The common advice would be to acquire some hot property like Twitter, Pandora, or Hulu. Doing so would satisfy Wall Street’s insatiable hunger for greedy growth, but wouldn’t be all that strategic.
It started with this question, “What would make sense for Apple to use its $51+ billion in cash for a strategic acquisition?”
The two most interesting answers present inspired analysis of the company.
One has a list of Apple acquisitions since 1997 and points out that all have been small, with most in the $10-20 million range. The biggest on record was over a decade ago with the “purchase of NeXT that brought Steve Jobs back to Apple”.
1997 Next (programming services). Value: $404 million
1997 Power Computing (cloned computers). $100 million
1999 Xemplar Education (software). $5 million
1999 Raycer Graphics (graphic chips). $15 million
2000 NetSelector (Internet software). Value: NA
2001 Astarte (DVD authoring software). Value: NA
2001 bluebuzz (Internet service provider). Value: NA
2001 Source Technologies (graphics software). Value: NA
2001 PowerSchool (online info systems services). $62 million
2002 Nothing Real (special effects software). $15 million
2002 Zayante (software). $13 million
2002 Silicon Grail Corp-Chalice (digital effects software). Value: NA
2002 Emagic (music production software). $30 million
2002 Propel Software (software). Value: NA
2005 Fingerworks (gesture recognition). Value: NA
2006 Silicon Color (software). Value: NA
2006 Proximity (software). Value: NA
2008 P.A. Semi (semiconductors). $268 million
2009 Placebase (maps). Value: NA
2009 Lala (music streaming). $17 million
2010 Quattro (mobile advertising). $275 million
2010 Intrinsity (semiconductors). $121 million
2010 Siri (software). Value: NA
2010 Poly9 (Web-based mapping). Value: NA
The second, even more insightful, points out that the majority of Apple’s cash is used for strategic capital investment. They find a new technology they want in on and buy the factory, patent, or supply chain and then secure exclusive contracts for them.
Even writing in first-purchase clauses, where they get exclusive production discounts by fronting some start-up costs for the new factories.
Read the full answer for more details on how this world-class supply chain operates:
Apple actually uses its cash hoard in a very interesting way to maintain a decisive advantage over its rivals:
When new component technologies (touchscreens, chips, LED displays) first come out, they are very expensive to produce, and building a factory that can produce them in mass quantities is even more expensive. Oftentimes, the upfront capital expenditure can be so huge and the margins are small enough (and shrink over time as the component is rapidly commoditized) that the companies who would build these factories cannot raise sufficient investment capital to cover the costs.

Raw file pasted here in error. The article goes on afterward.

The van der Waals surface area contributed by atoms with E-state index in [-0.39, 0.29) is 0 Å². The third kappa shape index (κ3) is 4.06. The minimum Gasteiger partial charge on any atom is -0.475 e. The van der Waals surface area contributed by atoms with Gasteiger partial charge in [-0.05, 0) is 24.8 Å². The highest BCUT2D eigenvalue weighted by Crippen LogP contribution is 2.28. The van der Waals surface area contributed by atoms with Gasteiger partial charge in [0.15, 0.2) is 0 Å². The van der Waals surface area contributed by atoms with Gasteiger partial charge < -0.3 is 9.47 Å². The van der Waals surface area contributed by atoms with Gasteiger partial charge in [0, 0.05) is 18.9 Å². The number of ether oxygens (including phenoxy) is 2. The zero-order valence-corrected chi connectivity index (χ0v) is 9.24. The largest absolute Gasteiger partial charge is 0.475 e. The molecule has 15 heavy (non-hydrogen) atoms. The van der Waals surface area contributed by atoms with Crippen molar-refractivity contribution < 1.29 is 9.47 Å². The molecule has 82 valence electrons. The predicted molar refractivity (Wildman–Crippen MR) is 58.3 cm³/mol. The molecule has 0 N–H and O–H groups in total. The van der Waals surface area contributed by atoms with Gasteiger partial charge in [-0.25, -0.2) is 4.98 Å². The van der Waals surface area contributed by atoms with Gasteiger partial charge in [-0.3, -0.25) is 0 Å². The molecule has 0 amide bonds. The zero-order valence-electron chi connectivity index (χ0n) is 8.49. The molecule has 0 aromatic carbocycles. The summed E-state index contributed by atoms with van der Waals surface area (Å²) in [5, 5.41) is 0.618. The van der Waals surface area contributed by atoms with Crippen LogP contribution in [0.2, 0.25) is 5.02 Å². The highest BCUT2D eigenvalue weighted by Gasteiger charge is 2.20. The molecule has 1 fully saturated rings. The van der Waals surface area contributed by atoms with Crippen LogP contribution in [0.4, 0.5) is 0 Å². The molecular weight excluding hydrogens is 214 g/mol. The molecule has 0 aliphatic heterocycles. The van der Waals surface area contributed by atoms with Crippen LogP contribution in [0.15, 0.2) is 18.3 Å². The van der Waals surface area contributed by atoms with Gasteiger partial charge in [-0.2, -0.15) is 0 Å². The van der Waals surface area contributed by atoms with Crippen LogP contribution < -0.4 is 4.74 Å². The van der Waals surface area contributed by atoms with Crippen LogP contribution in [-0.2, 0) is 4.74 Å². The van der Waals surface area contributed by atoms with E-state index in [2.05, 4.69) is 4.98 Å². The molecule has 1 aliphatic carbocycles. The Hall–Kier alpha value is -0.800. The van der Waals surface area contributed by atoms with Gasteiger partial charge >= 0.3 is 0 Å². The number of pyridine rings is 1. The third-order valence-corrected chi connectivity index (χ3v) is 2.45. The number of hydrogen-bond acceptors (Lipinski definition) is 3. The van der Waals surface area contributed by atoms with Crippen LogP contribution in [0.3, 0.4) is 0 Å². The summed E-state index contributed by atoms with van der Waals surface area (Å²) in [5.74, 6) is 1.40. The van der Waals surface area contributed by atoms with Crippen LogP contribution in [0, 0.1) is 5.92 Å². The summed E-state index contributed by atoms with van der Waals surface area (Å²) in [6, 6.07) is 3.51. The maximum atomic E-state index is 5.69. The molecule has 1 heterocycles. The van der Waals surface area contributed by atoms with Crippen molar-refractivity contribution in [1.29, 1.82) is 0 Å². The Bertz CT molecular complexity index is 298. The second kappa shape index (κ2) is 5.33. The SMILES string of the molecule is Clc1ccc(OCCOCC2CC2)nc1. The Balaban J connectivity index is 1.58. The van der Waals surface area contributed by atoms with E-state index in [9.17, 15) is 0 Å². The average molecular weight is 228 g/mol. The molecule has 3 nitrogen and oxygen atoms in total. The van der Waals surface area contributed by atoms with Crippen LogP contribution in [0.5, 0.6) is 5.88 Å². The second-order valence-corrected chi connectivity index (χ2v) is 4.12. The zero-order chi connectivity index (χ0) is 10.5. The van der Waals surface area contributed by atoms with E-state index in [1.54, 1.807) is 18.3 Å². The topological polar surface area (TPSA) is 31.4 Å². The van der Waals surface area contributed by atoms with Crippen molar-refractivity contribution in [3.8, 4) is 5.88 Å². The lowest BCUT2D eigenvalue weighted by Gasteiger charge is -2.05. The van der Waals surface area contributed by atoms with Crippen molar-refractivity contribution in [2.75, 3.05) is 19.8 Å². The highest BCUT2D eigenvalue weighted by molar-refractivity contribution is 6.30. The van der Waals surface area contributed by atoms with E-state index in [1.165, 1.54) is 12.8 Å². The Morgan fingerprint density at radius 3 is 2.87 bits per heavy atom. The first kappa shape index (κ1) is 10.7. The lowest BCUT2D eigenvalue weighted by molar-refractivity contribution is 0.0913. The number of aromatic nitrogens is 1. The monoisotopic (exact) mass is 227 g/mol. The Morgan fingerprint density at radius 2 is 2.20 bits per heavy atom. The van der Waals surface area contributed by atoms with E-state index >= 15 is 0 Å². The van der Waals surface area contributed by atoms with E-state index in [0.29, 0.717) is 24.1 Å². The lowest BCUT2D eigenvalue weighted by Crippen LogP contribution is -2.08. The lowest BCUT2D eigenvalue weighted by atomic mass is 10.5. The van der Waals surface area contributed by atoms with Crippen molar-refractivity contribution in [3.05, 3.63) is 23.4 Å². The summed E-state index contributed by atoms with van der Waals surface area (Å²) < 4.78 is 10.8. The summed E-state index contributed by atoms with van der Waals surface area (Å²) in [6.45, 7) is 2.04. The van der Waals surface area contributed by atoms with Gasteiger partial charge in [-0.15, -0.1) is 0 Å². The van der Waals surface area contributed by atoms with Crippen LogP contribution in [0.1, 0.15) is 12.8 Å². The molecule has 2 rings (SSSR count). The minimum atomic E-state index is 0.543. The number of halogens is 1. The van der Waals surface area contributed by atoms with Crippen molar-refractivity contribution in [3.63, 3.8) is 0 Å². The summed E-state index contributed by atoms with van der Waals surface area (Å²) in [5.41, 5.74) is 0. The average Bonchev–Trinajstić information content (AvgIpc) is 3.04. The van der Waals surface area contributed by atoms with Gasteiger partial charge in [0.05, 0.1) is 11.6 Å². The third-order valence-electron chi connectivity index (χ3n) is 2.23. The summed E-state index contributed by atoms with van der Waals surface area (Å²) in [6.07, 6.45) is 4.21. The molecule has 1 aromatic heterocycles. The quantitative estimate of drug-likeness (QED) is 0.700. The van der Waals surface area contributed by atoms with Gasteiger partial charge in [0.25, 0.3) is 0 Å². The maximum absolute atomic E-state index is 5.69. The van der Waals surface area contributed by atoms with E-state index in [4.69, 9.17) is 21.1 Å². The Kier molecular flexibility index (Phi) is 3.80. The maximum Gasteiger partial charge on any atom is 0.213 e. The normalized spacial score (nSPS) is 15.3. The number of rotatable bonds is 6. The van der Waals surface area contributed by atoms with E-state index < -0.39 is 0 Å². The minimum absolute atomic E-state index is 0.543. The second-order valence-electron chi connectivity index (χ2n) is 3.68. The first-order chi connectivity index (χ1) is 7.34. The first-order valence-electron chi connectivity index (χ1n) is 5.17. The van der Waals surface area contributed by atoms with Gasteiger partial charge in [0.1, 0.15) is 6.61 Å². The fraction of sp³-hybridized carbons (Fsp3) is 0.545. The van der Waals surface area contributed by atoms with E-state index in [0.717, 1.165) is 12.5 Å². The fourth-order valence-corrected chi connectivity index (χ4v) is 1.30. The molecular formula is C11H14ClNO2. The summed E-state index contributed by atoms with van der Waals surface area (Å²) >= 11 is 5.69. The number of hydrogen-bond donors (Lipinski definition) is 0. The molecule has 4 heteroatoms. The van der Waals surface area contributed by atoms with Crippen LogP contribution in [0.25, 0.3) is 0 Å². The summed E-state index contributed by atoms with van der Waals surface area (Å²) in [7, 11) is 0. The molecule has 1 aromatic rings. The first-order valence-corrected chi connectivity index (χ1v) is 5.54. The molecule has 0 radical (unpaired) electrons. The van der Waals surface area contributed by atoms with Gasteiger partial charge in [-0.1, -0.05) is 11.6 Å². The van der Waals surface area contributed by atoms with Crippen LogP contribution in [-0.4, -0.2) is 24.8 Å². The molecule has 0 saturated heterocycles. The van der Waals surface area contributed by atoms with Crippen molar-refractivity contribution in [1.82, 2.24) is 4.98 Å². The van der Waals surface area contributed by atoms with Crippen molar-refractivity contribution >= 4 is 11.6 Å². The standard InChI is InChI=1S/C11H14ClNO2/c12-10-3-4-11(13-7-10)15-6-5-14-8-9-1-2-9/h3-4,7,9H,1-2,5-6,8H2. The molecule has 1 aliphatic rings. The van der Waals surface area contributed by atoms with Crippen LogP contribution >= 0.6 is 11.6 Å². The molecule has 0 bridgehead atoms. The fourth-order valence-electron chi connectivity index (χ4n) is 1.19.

What Apple does is use its cash hoard to pay for the construction cost (or a significant fraction of it) of the factory in exchange for exclusive rights to the output production of the factory for a set period of time (maybe 6 – 36 months), and then for a discounted rate afterwards. This yields two advantages:
- Apple has access to new component technology months or years before its rivals. This allows it to release groundbreaking products that are actuallyimpossible to duplicate. Remember how for up to a year or so after the introduction of the iPhone, none of the would-be iPhone clones could even get a capacitive touchscreen to work as well as the iPhone’s? It wasn’t just the software – Apple simply has access to new components earlier, before anyone else in the world can gain access to it in mass quantities to make a consumer device. One extraordinary example of this is the aluminum machining technology used to make Apple’s laptops – this remains a trade secret that Apple continues to have exclusive access to and allows them to make laptops with (for now) unsurpassed strength and lightness.
- Eventually its competitors catch up in component production technology, but by then Apple has their arrangement in place whereby it can source those parts at a lower cost due to the discounted rate they have negotiated with the (now) most-experienced and skilled provider of those parts – who has probably also brought his production costs down too. This discount is also potentiallysubsidized by its competitors buying those same parts from that provider – the part is now commoditized so the factory is allowed to produce them for all buyers, but Apple gets special pricing.
Apple is not just crushing its rivals through superiority in design, Steve Jobs’s deep experience in hardware mass production (early Apple, NeXT) has been brought to bear in creating an unrivaled exclusive supply chain of advanced technology literally years ahead of anyone else on the planet. If it feels like new Apple products appear futuristic, it is because Apple really is sending back technology from the future.
Once those technologies (or more accurately, their mass production techniques) become sufficiently commoditized, Apple is then able to compete effectively on cost and undercut rivals. It’s a myth that Apple only makes premium products – it makes them all right, but that is because they are literally more advanced than anything else (i.e. the price premium is not just for design), and once the product line is no longer premium, they are produced more cheaply than competitor equivalents, yielding higher margins, more cash, which results in more ability to continue the cycle.
Here is one of those famous Apple production videos which highlights the aluminium machining technology.